In the May 20, 2011 issue of The U.P. Catholic, my usual column became a “Letter from the Editor.” In it I wrote about the difficult task and reasoning behind reporting on clerical abuse. The “letter” received a national award in 2012. We put the story below, written by Loreene Zeno Koskey, communications director for the Diocese of Marquette, on our annual Catholic Press Month page. The “Letter” follows the story.
The U.P. Catholic receives national press award
The U.P. Catholic has earned recognition from the Catholic Press Association for an editorial published in its May 20, 2011 issue. John Fee’s editorial called “Letter from the Editor – Why write about a priest being removed from the clerical state?” received a third place award in the category of best editorial in diocesan newspapers with a circulation between 17,001 and 40,000.
Here’s what the judges had to say about this entry: “An editor explains in an admirably reader-friendly way why newspapers must publish bad news. The reader comes to better understand the watchdog role of the press. The sex-abuse scandal grew big under the veil of secrecy, the writer notes. So shedding light on current allegations of sex abuse serves the readers and the church. That argument carries much persuasive power.”
“It’s great to receive recognition from your peers,” Fee said, “but it is an honor and a joy to work for The U.P. Catholic and with the wonderful people of the U.P.”
Why write about a priest being removed from the clerical state?
To the readers,
Following the recent story in this newspaper concerning a priest removed from the clerical state, I received four letters by post or e-mail. Of those, three were critical of printing this story, and one was glowing in its praise for the newspaper.
In short, the story was called “muckraking at its best,” “‘sour grapes’ because (the former diocesan priest) didn’t play the game,” and, to paraphrase, airing dirty laundry.
One writer noted, “We prefer to remember the good he did, i.e., the large numbers he returned to the Church during his days of active ministry, the comforting of mourners at the death of their loved ones, the tasteful redecorating of churches throughout the diocese, etc.”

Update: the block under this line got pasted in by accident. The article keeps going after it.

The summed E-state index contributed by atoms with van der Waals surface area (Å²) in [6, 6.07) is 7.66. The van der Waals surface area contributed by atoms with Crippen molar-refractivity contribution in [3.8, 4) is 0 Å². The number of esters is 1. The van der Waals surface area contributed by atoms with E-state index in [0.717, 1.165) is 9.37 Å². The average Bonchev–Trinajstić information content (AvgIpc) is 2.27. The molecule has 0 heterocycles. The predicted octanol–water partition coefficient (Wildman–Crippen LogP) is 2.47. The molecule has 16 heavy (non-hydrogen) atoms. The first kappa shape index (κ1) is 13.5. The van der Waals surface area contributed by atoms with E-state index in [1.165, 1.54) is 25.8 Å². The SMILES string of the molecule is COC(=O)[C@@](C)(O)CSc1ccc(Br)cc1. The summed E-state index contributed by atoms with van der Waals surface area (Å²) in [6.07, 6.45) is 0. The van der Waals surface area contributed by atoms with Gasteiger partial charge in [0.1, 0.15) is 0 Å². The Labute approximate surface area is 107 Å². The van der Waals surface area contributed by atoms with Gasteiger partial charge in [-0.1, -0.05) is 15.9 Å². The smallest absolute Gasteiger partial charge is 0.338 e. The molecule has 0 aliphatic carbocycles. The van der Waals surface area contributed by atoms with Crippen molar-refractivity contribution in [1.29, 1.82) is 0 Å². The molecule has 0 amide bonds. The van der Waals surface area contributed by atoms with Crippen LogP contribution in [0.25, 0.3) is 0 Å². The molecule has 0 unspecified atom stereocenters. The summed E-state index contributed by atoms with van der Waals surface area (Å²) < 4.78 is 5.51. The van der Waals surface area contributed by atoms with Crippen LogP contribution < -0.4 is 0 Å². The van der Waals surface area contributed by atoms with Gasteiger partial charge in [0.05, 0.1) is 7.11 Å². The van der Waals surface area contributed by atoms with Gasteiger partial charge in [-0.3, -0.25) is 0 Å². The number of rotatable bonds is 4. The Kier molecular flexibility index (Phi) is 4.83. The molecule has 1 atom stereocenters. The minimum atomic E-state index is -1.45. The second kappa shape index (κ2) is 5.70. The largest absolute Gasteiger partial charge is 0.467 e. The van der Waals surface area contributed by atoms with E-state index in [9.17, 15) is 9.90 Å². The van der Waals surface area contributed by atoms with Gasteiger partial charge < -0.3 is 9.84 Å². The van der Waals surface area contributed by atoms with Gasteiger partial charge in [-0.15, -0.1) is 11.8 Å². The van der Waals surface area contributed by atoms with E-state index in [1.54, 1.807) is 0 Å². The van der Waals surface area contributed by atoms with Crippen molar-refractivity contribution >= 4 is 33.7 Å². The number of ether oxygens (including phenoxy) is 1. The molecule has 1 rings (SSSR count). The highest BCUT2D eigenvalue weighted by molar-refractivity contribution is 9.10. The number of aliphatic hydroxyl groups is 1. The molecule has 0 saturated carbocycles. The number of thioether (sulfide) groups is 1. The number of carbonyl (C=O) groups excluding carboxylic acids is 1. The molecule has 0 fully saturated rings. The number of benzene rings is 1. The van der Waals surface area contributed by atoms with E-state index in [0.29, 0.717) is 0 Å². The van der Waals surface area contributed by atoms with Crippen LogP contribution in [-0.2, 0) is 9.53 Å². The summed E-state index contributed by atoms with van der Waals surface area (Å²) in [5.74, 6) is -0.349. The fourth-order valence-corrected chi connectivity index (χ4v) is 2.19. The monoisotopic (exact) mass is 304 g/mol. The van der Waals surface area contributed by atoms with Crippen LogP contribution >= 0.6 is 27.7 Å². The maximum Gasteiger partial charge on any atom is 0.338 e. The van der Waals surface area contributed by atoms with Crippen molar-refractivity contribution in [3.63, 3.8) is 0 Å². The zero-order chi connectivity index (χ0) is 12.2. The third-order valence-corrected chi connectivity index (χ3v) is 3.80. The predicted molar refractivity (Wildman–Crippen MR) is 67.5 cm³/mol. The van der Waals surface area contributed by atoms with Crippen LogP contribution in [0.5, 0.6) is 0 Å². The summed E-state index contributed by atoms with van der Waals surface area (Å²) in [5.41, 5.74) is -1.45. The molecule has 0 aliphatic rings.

With that in mind, why would we print this story?
The easy answer is we’re obligated to bring this information to the people of the diocese. With the norms and standards put in place by the United States Conference of Catholic Bishops through the Charter for the Protection of Children and Young People, the diocese is required to be as open as possible in these situations. The diocese itself has made a commitment to victims not only to offer help, but to be transparent in these matters. The diocesan newspaper is the natural vehicle to disseminate this information.
The hard answer is that the lack of openness in the past is at least partly to blame for allowing these problems to continue and to spread beyond anyone’s comprehension. When it became clear that past solutions were not working, the U.S. bishops and our diocese took strong measures to put an end to abuse in the Church – and the measures are working.
According to the 2010 Survey of Allegations and Costs conducted by the Center for Applied Research in the Apostolate (CARA), seven youth made credible accusations of sexual misconduct against seven clerics in 2010 in the United States. A credible allegation is one which has a semblance of truth to it following an initial examination of the facts and circumstances surrounding the allegation. Approximately 30,000 diocesan priests serve in the U.S. and all but one diocese responded to the nationwide CARA survey.
While it’s sickening to think that seven priests could possibly have committed the unthinkable, it’s a significant change in the right direction. It’s only reasonable to attribute a good portion of this change to the hard decisions made by the bishops and diocesan leadership across the U.S. One of those hard decisions being printing stories in diocesan newspapers about priests removed for sexual abuse.
I pray that we’ll never have a story like this again in the newspaper. But should it become necessary, we will honor our commitments and do what’s required. As difficult as it is, it’s working.
The U.P. Catholic